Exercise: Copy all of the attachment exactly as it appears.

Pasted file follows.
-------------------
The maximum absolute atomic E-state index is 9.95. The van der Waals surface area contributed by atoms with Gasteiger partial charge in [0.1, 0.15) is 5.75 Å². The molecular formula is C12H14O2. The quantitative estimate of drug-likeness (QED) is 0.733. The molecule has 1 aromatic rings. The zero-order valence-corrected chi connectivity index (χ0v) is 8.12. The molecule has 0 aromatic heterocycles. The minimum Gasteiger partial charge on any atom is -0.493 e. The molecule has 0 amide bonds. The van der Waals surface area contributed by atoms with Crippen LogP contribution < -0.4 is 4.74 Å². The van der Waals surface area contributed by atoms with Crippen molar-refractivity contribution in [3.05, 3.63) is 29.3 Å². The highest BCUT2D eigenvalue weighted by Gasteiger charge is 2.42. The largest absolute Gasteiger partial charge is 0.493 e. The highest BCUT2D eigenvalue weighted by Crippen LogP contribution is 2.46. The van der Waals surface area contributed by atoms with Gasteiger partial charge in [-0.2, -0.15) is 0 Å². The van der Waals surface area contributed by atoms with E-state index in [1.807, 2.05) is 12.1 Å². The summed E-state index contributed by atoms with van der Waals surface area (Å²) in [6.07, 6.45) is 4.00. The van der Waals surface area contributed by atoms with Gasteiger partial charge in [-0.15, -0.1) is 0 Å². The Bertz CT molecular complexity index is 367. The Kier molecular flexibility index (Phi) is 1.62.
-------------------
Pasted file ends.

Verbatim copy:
The maximum absolute atomic E-state index is 9.95. The van der Waals surface area contributed by atoms with Gasteiger partial charge in [0.1, 0.15) is 5.75 Å². The molecular formula is C12H14O2. The quantitative estimate of drug-likeness (QED) is 0.733. The molecule has 1 aromatic rings. The zero-order valence-corrected chi connectivity index (χ0v) is 8.12. The molecule has 0 aromatic heterocycles. The minimum Gasteiger partial charge on any atom is -0.493 e. The molecule has 0 amide bonds. The van der Waals surface area contributed by atoms with Crippen LogP contribution < -0.4 is 4.74 Å². The van der Waals surface area contributed by atoms with Crippen molar-refractivity contribution in [3.05, 3.63) is 29.3 Å². The highest BCUT2D eigenvalue weighted by Gasteiger charge is 2.42. The largest absolute Gasteiger partial charge is 0.493 e. The highest BCUT2D eigenvalue weighted by Crippen LogP contribution is 2.46. The van der Waals surface area contributed by atoms with Gasteiger partial charge in [-0.2, -0.15) is 0 Å². The van der Waals surface area contributed by atoms with E-state index in [1.807, 2.05) is 12.1 Å². The summed E-state index contributed by atoms with van der Waals surface area (Å²) in [6.07, 6.45) is 4.00. The van der Waals surface area contributed by atoms with Gasteiger partial charge in [-0.15, -0.1) is 0 Å². The Bertz CT molecular complexity index is 367. The Kier molecular flexibility index (Phi) is 1.62.